Germany is known for having one of the best healthcare systems globally. Thanks to that, the country enjoys the status of being a popular medical tourism destination. People travel from everywhere in the world to take advantage of the high quality medical treatment the country provides.
Most German states are involved in providing treatment to foreign patients, including Bavaria, Berlin, Brandenburg, Hamburg, Hessen, Lower Saxony, Mecklenburg-Vorpommem, Rhineland-Pfalz and Saxony. Certain states are more popular for medical treatment in different regions of the world. For example, Arabic speakers are more inclined to seek treatment in Bavaria and Hessen, while Russian tourists tend to favor Saxony, with its capital, Dresden, being known especially for its child rehabilitation and cancer treatment. Medical tourism also benefits other towns, which can be seen in the town of Radeburg near Dresden, one of the most popular destinations for overnight stays among Russian tourists.
The contribution of medical and health tourism to economic growth is on the rise. Globally, the industry is growing by 20-30% annually and was estimated to be a $100 billion sector at the end of 2012.
German hospitals and doctors gain significant economic benefit from medical tourism, with revenues of €1 billion ($1.35 billion) annually. In 2011 over 200,000 patients from foreign countries were treated in Germany, consisting of 82,854 inpatients and 123,000 outpatients.
Germany's status as a leading healthcare country has has been fostered by the system's exceptional organization, management, training and quality control. It has led to increased overseas demand from both patients and healthcare professionals for access to its hospitals, education and research facilities. Most people seeking treatment and ideas come from Russia, Greece, China and several Arabic speaking nations.
Many German states that serve as medical tourism destinations also take part in active promotions of the services they offer. For example, Saxony has promoted its healthcare in the Middle East, and has also published brochures in Russian and Chinese containing information about healthcare training and further education opportunities. State and German government agencies are also being used to promote medical tourism in different regions of the country.
An initiative called Health - Made in Germany was launched to build the German Hospital Directory. This is a comprehensive listing on the internet which is being expanded to address the the needs of foreigners interested in getting treatment in Germany. The key goal of the website, accessible in German and English, is to assist foreign patients to identify a suitable German hospital or health facility for their needs.
The majority of patients the country receives outside of the European Union are from Russia, totally about 6,000 inpatients annually. Figures show that the number of Russians has climbed six-fold, from 1,181 Russian inpatients in 2003 to 6,175 in 2011.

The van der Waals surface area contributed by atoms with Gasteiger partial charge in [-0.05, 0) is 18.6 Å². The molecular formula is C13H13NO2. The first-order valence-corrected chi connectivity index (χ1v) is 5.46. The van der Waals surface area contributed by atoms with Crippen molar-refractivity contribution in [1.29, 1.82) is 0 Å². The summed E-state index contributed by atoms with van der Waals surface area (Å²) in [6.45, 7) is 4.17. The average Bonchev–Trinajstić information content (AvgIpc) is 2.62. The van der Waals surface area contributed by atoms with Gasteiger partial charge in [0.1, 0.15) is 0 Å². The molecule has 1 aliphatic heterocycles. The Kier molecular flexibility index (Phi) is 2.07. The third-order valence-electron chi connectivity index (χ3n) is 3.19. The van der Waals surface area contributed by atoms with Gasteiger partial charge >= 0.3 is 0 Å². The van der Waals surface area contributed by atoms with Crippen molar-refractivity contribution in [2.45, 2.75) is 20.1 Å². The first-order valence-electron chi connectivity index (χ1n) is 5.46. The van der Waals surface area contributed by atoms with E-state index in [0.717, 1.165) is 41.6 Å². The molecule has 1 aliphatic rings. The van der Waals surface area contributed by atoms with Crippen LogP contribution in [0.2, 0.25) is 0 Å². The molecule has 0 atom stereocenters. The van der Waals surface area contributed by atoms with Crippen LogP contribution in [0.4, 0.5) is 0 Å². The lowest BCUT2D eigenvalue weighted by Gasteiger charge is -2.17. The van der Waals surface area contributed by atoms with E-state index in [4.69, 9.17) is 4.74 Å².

In Russia, medical treatment in Germany has been long regarded as a special privilege, continuing from the 19th century when famous Russian writers Fyodor Dostoyevsky and Nikolai Gogol travelled to the country for its curing abilities. In the modern period, several Russian dignitaries have sought treatment in Germany. Former President Boris Yeltsin was treated at Berlin's German Heart Institute, with five bypass surgeries and frequent visits. Former First Lady Raisa Gorbachev received treatment at Münster University Hospital for leukemia.
The recent rise in Russian patients travelling to Germany can also be attributed to the Russian healthcare system. Since 2000, hospital numbers have reduced by nearly half, and existing hospitals are facing equipment shortage, lack of hygiene and workforce shortages due to underpaid doctors leaving the country. On the other hand, Germany has a robust healthcare system, complete with highly trained doctors and first-class medical facilities, offering superior medical treatment to paying Russians.
There has also been an increase in the number of medical tourists from the Middle East to Germany, which is growing by over 6% each year. Apparently, UAE residents spend up to $2 billion each year on travel for healthcare reasons, and it appears that many are choosing Germany as their destination.
Up to 80% of Mid-Eastern guests in the three German Rocco Forte hotels are there for medical treatment. Rocco Forte Hotels are closely connected with a number of renowned surgeons who specialize in treating diseases that tend to be common in the Middle East, like diabetes, renal disease and coronary heart disease. Frankfurt's Villa Kennedy has one such doctor as a close contact, Dr Ulrich Mondorf, and Berlin's Hotel de Rome is home to one the city's leading hospitals, DRK Kliniken hospital.
Hotel services have been designed to cater to the needs of guests from Middle East and recuperating patients. These include a medical concierge who works closely with hospitals, as well as Arabic speaking employees and Arab chefs.